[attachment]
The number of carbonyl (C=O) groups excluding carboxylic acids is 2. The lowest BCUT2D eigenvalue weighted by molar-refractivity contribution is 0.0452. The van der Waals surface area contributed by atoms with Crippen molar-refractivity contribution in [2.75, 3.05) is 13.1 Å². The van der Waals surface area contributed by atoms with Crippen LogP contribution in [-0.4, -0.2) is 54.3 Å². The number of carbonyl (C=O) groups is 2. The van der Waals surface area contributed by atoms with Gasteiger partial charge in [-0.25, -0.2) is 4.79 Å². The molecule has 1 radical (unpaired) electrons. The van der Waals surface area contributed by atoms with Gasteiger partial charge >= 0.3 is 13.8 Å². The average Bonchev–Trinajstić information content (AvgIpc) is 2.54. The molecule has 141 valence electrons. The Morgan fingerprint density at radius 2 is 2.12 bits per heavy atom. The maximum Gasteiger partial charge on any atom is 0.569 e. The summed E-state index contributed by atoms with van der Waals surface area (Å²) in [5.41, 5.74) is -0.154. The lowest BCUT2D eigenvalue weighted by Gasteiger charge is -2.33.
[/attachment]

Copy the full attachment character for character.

The number of carbonyl (C=O) groups excluding carboxylic acids is 2. The lowest BCUT2D eigenvalue weighted by molar-refractivity contribution is 0.0452. The van der Waals surface area contributed by atoms with Crippen molar-refractivity contribution in [2.75, 3.05) is 13.1 Å². The van der Waals surface area contributed by atoms with Crippen LogP contribution in [-0.4, -0.2) is 54.3 Å². The number of carbonyl (C=O) groups is 2. The van der Waals surface area contributed by atoms with Gasteiger partial charge in [-0.25, -0.2) is 4.79 Å². The molecule has 1 radical (unpaired) electrons. The van der Waals surface area contributed by atoms with Gasteiger partial charge >= 0.3 is 13.8 Å². The average Bonchev–Trinajstić information content (AvgIpc) is 2.54. The molecule has 141 valence electrons. The Morgan fingerprint density at radius 2 is 2.12 bits per heavy atom. The maximum Gasteiger partial charge on any atom is 0.569 e. The summed E-state index contributed by atoms with van der Waals surface area (Å²) in [5.41, 5.74) is -0.154. The lowest BCUT2D eigenvalue weighted by Gasteiger charge is -2.33.